An intimate evening with The Amorous Servant
It’s not often you get to see some vintage 18th-century Italian comedy in Toronto, so The Amorous Servant, translated from Carlo Goldoni’s La Serva Amorosa (1752) and directed by John Van Burek, is a treat for buffs of the commedia dell’arte’s most skilful playwright.
The project is obviously a labour of love for Van Burek, who takes a small role as the Notary. His fluid but faithful English version of the play has sat unproduced for years, despite some money for the translation from David Mirvish. Looks like some of that Miss Saigon cash got back to starving artists after all.
This play, like Goldoni’s most famous work, A Servant of Two Masters, takes the standard commedia dell’arte characters—clever servants, hapless masters, scheming parents, and idiotic children—and weaves a complicated plot of deception and confusion before love wins out in the end.
The Amorous Servant opens with the merchant Pantalone (David Calderisi) trying to intercede with wealthy old Ottavio (Jerry Franken) on behalf of Ottavio’s son Florindo (Nicolas Van Burek), who has been driven from his home by Ottavio’s scheming new wife Beatrice (Nikki Pascetta) and her foppish son Lelio (Richard Zeppieri).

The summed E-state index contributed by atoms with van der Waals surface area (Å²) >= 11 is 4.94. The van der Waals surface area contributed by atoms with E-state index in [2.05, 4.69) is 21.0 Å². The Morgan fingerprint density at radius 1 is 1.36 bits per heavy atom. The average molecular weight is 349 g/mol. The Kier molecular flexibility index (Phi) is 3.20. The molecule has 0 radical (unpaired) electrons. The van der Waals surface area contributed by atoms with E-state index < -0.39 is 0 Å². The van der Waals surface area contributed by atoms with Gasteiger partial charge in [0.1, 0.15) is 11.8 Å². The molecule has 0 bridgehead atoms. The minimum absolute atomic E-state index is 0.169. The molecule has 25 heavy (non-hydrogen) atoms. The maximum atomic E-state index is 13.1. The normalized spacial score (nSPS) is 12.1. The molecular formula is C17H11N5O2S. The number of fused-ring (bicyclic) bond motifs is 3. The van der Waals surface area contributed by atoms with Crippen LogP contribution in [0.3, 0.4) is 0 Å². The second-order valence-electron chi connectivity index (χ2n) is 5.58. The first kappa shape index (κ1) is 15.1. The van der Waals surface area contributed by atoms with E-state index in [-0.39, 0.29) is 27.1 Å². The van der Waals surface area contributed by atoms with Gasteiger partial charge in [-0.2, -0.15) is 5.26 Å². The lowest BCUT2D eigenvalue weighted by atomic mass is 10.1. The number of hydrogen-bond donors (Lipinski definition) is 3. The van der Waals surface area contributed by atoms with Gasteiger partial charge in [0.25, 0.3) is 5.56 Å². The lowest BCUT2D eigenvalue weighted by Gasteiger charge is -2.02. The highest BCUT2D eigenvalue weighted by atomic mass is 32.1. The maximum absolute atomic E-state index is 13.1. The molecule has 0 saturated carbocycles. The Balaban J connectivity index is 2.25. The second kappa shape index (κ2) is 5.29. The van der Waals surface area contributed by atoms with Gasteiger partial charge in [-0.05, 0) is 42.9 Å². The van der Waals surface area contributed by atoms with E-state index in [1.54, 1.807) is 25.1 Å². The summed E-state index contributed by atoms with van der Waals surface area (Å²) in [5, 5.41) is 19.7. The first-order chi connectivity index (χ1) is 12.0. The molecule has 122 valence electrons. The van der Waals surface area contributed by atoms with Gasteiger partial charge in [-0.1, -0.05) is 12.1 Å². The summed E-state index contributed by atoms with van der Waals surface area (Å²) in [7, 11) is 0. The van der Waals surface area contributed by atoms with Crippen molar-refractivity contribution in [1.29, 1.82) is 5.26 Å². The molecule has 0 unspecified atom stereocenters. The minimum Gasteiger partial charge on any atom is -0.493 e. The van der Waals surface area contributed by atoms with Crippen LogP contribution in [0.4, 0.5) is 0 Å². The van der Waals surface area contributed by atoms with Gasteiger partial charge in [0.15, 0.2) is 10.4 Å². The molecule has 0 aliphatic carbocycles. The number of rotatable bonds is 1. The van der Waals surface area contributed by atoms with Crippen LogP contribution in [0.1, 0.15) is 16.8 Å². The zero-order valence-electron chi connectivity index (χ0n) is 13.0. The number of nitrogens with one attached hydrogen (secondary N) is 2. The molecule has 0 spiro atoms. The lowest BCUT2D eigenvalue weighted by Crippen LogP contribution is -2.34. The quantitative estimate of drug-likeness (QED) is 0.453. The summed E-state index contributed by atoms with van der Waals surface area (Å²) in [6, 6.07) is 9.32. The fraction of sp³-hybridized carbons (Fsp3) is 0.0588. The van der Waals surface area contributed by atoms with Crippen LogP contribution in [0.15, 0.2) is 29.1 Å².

When that fails, and Florindo is about to be written out of his father’s will, Florindo’s faithful, but much-maligned, servant Corallina (Christine Brubaker) takes it upon herself to restore her and her master’s fortunes, expose Beatrice’s treachery, and play matchmaker for Florindo and Pantalone’s beautiful daughter, Rosaura (Alicia Johnston).
Brighella (Patrick Garrow), Pantalone’s servant and Corallina’s counterpart, and Arlecchino (Dov Mickelson), Ottavio’s dim-witted servant, round out the cast.
The broad, exaggerated style affected by all the players takes a bit of getting used to, but the genre demands it. Indeed, the most successful characterizations come when the cast (like Goldoni himself) straddles the fine line between farce and genuine feeling.
But there are times when the humour rings hollow, especially during the beatings of children by parents or of servants by masters (another genre convention). If anything, they are too stylized and light-hearted to work, as great comedy springs from emotional, and often physical, brutality. Quick, who’s the funnier patriarch: Basil Fawlty or Mike Brady?
The production deserves credit for doing its best with limited means. The sparse set is a bit wobbly and makes for some cramped staging, but canvas screens and lighting cues evoke the different rooms and households well. The bland piano music is rather unnecessary, at times distracting, and perhaps anachronistic—wouldn’t bland harpsichord music be more appropriate for the 18th century?
All in all, however, The Amorous Servant is a worthwhile treatment of an under-appreciated play. It proves that you don’t have to schlep to Stratford or The Shaw to see a vibrant new revival.
The Amorous Servant runs until December 11 at the Artword Theatre.
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